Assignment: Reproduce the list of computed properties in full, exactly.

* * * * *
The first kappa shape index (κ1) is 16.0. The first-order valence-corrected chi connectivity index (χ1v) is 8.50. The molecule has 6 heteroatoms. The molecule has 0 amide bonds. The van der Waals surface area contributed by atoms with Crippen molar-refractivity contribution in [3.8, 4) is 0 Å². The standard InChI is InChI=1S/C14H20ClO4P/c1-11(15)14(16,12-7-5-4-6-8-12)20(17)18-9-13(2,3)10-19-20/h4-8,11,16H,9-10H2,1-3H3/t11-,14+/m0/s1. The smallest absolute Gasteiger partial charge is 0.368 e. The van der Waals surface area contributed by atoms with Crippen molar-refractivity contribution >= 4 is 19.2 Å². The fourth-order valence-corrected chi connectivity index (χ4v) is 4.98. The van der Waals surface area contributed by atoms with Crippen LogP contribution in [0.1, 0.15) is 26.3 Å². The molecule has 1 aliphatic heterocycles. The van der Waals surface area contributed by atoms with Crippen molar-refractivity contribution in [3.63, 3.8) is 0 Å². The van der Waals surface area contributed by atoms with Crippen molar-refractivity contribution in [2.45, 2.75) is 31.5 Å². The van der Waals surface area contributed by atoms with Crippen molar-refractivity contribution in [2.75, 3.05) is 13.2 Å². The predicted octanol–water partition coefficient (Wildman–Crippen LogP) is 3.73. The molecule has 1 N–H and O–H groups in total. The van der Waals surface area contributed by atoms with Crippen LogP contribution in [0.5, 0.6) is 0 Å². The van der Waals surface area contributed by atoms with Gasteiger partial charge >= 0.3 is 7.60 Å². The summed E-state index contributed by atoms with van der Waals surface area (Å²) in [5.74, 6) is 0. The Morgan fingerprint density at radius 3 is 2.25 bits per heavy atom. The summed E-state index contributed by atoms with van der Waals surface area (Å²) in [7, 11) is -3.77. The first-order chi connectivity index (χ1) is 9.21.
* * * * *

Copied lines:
The first kappa shape index (κ1) is 16.0. The first-order valence-corrected chi connectivity index (χ1v) is 8.50. The molecule has 6 heteroatoms. The molecule has 0 amide bonds. The van der Waals surface area contributed by atoms with Crippen molar-refractivity contribution in [3.8, 4) is 0 Å². The standard InChI is InChI=1S/C14H20ClO4P/c1-11(15)14(16,12-7-5-4-6-8-12)20(17)18-9-13(2,3)10-19-20/h4-8,11,16H,9-10H2,1-3H3/t11-,14+/m0/s1. The smallest absolute Gasteiger partial charge is 0.368 e. The van der Waals surface area contributed by atoms with Crippen molar-refractivity contribution >= 4 is 19.2 Å². The fourth-order valence-corrected chi connectivity index (χ4v) is 4.98. The van der Waals surface area contributed by atoms with Crippen LogP contribution in [0.1, 0.15) is 26.3 Å². The molecule has 1 aliphatic heterocycles. The van der Waals surface area contributed by atoms with Crippen molar-refractivity contribution in [3.63, 3.8) is 0 Å². The van der Waals surface area contributed by atoms with Crippen molar-refractivity contribution in [2.45, 2.75) is 31.5 Å². The van der Waals surface area contributed by atoms with Crippen molar-refractivity contribution in [2.75, 3.05) is 13.2 Å². The predicted octanol–water partition coefficient (Wildman–Crippen LogP) is 3.73. The molecule has 1 N–H and O–H groups in total. The van der Waals surface area contributed by atoms with Crippen LogP contribution in [0.5, 0.6) is 0 Å². The van der Waals surface area contributed by atoms with Gasteiger partial charge >= 0.3 is 7.60 Å². The summed E-state index contributed by atoms with van der Waals surface area (Å²) in [5.74, 6) is 0. The Morgan fingerprint density at radius 3 is 2.25 bits per heavy atom. The summed E-state index contributed by atoms with van der Waals surface area (Å²) in [7, 11) is -3.77. The first-order chi connectivity index (χ1) is 9.21.